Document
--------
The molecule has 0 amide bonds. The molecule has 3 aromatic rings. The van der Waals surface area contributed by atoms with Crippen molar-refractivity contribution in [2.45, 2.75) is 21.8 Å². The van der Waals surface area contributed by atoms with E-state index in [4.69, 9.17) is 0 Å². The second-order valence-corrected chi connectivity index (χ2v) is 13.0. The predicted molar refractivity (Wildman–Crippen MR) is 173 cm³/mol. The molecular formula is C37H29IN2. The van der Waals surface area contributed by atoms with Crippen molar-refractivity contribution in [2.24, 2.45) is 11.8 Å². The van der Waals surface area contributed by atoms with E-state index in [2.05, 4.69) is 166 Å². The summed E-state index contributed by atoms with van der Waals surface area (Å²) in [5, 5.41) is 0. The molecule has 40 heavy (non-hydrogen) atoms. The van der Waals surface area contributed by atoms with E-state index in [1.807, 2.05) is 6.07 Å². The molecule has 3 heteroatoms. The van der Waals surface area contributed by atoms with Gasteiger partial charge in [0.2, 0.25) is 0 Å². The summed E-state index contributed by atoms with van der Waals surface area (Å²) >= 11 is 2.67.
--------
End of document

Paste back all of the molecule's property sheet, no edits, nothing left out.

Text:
The molecule has 0 amide bonds. The molecule has 3 aromatic rings. The van der Waals surface area contributed by atoms with Crippen molar-refractivity contribution in [2.45, 2.75) is 21.8 Å². The van der Waals surface area contributed by atoms with E-state index in [4.69, 9.17) is 0 Å². The second-order valence-corrected chi connectivity index (χ2v) is 13.0. The predicted molar refractivity (Wildman–Crippen MR) is 173 cm³/mol. The molecular formula is C37H29IN2. The van der Waals surface area contributed by atoms with Crippen molar-refractivity contribution in [2.24, 2.45) is 11.8 Å². The van der Waals surface area contributed by atoms with E-state index in [2.05, 4.69) is 166 Å². The summed E-state index contributed by atoms with van der Waals surface area (Å²) in [5, 5.41) is 0. The molecule has 40 heavy (non-hydrogen) atoms. The van der Waals surface area contributed by atoms with E-state index in [1.807, 2.05) is 6.07 Å². The molecule has 3 heteroatoms. The van der Waals surface area contributed by atoms with Gasteiger partial charge in [0.2, 0.25) is 0 Å². The summed E-state index contributed by atoms with van der Waals surface area (Å²) >= 11 is 2.67.